Jose Baez: When Farce Becomes Reality

Live long enough and the line between reality and farce becomes blurred: If we can imagine something happening, reality has a way of overtaking our fancy, and presenting as fact that which we conceived of simply as an entertaining possibility. Consider the case of State v. Casey Anthony, and the unlikely hero of the tale, her lawyer, Jose Baez.

You never heard of Baez prior to the trial. That’s because the young lawyer was only recently admitted to the bar, in 2005, after being denied admission by the Florida bar’s character and fitness czars. The 1997 law graduate had issues with bankruptcy, back child support and other financial decisions that led the bar to conclude he was unfit to practice law.

Baez came up through the school of hard knocks. He is a high school drop out who earned a GED. A military veteran. An entrepreneur who tried and apparently failed to make a living selling bikinis, and then worked as an Internet entrepreneur. He worked as a staff at Lexis/Nexis for a spell, teaching lawyers and judges how to do online research.

The bar punched his ticket in 2005, and soon he gained a reputation in his local community as a fighter. When Casey Anthony was charged with the murder of her daughter, Caylee, fellow inmates recommended Baez. For three years, he stood by his client’s side. He was lead counsel at trial, earning rebuke after rebuke by the judge, and the scorn of commentators who thought his tactics unschooled and unconventional. He was a goat until the verdict was returned, and now he is all smiles.

Did someone say My Cousin Vinnie? Already, online wits are referring to the 42-year-old barrister as the next Johnnie, or is it Jaunnie?, Cochrane. The reality of what Baez accomplished in the Anthony trial now makes My Cousin Vinnie look less like entertainment than Continuing Legal Education for lawyers. Reality becomes farce, you see. 

I don’t know how Caylee died. Neither did prosecutors in Florida. Neither do you. But judging by the reaction to the verdict in her case, most folks assume Casey killed her and that she got away with murder. But as one of the jurors in the case told a reporter, the state simply did not prove its case. You can’t convict on suspicion.

It would not surprise me to learn that federal prosecutors in Florida are burning the midnight oil trying to dream up some basis for federal jurisdiction to make another run at Anthony, in a trial before a judge with a firmer command of the courtroom than the hapless jurist, Belvin Perry, who presided, more or less, over the Anthony case. (Does it surprise you to learn that Perry is considering making a run now at reality TV?)Most prosecutors have the soul of a ward heeler: there are votes of a sort to be had trying to get Casey into court again. Good luck.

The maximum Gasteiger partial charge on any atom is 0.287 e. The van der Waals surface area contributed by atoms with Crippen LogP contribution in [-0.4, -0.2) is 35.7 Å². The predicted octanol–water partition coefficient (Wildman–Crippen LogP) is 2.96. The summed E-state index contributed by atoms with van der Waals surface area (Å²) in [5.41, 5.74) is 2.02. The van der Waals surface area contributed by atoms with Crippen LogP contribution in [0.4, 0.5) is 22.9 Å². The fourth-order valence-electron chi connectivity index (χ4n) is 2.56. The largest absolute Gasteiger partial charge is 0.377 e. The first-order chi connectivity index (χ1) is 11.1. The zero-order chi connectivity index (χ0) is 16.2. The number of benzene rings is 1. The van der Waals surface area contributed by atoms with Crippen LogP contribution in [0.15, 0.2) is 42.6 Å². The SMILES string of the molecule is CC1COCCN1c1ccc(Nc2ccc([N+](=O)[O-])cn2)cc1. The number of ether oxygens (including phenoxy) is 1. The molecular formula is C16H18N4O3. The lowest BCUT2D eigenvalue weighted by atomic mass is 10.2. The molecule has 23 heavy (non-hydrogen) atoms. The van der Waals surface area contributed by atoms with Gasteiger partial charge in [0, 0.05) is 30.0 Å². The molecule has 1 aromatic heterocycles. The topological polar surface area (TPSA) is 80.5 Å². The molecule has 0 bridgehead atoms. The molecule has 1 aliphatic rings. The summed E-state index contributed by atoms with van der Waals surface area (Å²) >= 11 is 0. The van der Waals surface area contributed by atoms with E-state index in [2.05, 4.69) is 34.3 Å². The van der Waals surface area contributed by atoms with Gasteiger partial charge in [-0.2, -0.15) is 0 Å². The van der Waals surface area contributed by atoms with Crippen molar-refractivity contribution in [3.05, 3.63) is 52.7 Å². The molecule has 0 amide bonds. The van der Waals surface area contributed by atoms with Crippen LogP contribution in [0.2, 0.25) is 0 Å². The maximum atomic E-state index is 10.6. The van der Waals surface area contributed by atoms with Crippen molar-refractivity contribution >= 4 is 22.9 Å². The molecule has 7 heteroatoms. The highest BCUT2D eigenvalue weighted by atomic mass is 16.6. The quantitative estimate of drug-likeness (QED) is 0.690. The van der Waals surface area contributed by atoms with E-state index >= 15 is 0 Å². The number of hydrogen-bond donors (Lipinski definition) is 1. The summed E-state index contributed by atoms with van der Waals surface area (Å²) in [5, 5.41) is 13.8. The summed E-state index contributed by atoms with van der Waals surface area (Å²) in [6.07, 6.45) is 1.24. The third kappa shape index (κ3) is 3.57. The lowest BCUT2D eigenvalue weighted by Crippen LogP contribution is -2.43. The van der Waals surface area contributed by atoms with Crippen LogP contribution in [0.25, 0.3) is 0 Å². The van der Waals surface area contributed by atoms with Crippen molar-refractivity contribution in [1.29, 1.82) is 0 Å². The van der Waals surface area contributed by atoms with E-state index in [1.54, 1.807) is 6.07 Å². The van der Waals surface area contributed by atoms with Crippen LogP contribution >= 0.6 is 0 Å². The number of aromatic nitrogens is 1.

The choice of counsel in this case turned out to look inspired. Had the case gone the other way, Baez would be today’s goat, and critics would have skewered him as inexperienced and unqualified, much like the hapless lawyer, Joseph Rakofsky, who stood beside a murder defendant in Washington D.C. earlier this year: the judge in that case declared a mistrial.

The oddest thing about the trial? Casey’s father, George, is a former homicide detective. His daughter faces the death penalty, and hires a newbie to defend her. Her father had to know she was taking a huge risk. Is this the best her father could conceive for a lawyer? Or did he have his own reasons to hope for a conviction? That’s another question without answers.

Congratulation to Jose Baez. Enjoy the days and weeks to come, and keep an eye out for your next case. Second acts are brutal. In the meantime, I'm looking for a copy of the trial transcript in the Anthony case. Baez has plenty to teach.

Reprinted courtesy of the Connecticut Law Tribune.

Comments (3)
Posted on July 8, 2011 at 5:27 pm by OJ
Jose Baez
After watching very little of the trial...I wasn't that impressed. I think you can hammer either side. However, I knew there was trouble when the judge was asking a question "pacificly" about something or other. He fits the bill for a reality show....not much more. Our courts are a mess.

Posted on July 8, 2011 at 4:23 pm by Jose Baez
Anthony Trial
FINALLY, someone has given credit to Jose Baez for a job well done. I am also thankful that the jury went by the evidence and not by public opinion, media, or circumstantial evidence.

Posted on July 7, 2011 at 9:36 pm by Brendan
Jose Baez
Dear Norm:
Right on with Jose Baez. It was unbelievable how all the "experts" were killing this guy throughout the trial. However, during close, with 2 outs in the bottom of the ninth, base loaded and down by three, Jose knocked it out of the park.

Also, the jury got this one right. The "mob at the gates" mentality is scary. As for the "experts," well, if it were up to Nancy Grace, the Duke Lacrosse players would still be in jail.
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About Norm Pattis

Norm Pattis is a Connecticut based trial lawyer focused on high stakes criminal cases and civil right violations. He is a veteran of more than 100 jury trials, many resulting in acquittals for people charged with serious crimes, multi-million dollar civil rights and discrimination verdicts, and scores of cases favorably settled.

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I believe that the state is a necessary fiction and that failing to combat it is the first step toward tyranny.
– Norm Pattis


Nothing in this blog should be considered legal advice about your case. You need a lawyer who understands the context of your life and situation. What are offered here are merely suggested lines of inquiry you may explore with your lawyer.

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